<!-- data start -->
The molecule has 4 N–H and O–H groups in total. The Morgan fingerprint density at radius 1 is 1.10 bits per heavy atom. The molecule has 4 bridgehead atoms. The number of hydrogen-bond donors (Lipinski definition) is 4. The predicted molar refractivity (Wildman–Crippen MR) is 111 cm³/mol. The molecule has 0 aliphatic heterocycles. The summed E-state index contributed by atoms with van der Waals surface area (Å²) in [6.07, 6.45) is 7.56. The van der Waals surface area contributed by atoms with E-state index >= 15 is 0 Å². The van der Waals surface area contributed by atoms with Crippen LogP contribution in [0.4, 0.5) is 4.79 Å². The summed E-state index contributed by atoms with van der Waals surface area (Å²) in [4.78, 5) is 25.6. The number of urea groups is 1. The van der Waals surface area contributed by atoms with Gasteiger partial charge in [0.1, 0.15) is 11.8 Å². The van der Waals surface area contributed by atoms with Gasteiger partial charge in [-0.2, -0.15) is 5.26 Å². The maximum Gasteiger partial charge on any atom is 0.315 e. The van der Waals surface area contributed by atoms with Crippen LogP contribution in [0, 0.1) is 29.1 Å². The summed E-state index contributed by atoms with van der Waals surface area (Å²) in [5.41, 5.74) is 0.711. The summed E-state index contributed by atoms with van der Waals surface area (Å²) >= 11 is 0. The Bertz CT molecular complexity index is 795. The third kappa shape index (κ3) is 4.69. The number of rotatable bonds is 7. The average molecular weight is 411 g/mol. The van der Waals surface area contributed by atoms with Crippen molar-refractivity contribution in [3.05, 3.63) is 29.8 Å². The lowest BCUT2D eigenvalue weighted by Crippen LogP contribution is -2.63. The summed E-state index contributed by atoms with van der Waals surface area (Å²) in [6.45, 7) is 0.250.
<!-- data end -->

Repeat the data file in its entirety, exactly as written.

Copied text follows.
The molecule has 4 N–H and O–H groups in total. The Morgan fingerprint density at radius 1 is 1.10 bits per heavy atom. The molecule has 4 bridgehead atoms. The number of hydrogen-bond donors (Lipinski definition) is 4. The predicted molar refractivity (Wildman–Crippen MR) is 111 cm³/mol. The molecule has 0 aliphatic heterocycles. The summed E-state index contributed by atoms with van der Waals surface area (Å²) in [6.07, 6.45) is 7.56. The van der Waals surface area contributed by atoms with E-state index >= 15 is 0 Å². The van der Waals surface area contributed by atoms with Crippen LogP contribution in [0.4, 0.5) is 4.79 Å². The summed E-state index contributed by atoms with van der Waals surface area (Å²) in [4.78, 5) is 25.6. The number of urea groups is 1. The van der Waals surface area contributed by atoms with Gasteiger partial charge in [0.1, 0.15) is 11.8 Å². The van der Waals surface area contributed by atoms with Gasteiger partial charge in [-0.2, -0.15) is 5.26 Å². The maximum Gasteiger partial charge on any atom is 0.315 e. The van der Waals surface area contributed by atoms with Crippen LogP contribution in [0, 0.1) is 29.1 Å². The summed E-state index contributed by atoms with van der Waals surface area (Å²) in [5.41, 5.74) is 0.711. The summed E-state index contributed by atoms with van der Waals surface area (Å²) >= 11 is 0. The Bertz CT molecular complexity index is 795. The third kappa shape index (κ3) is 4.69. The number of rotatable bonds is 7. The average molecular weight is 411 g/mol. The van der Waals surface area contributed by atoms with Crippen molar-refractivity contribution in [3.05, 3.63) is 29.8 Å². The lowest BCUT2D eigenvalue weighted by Crippen LogP contribution is -2.63. The summed E-state index contributed by atoms with van der Waals surface area (Å²) in [6.45, 7) is 0.250.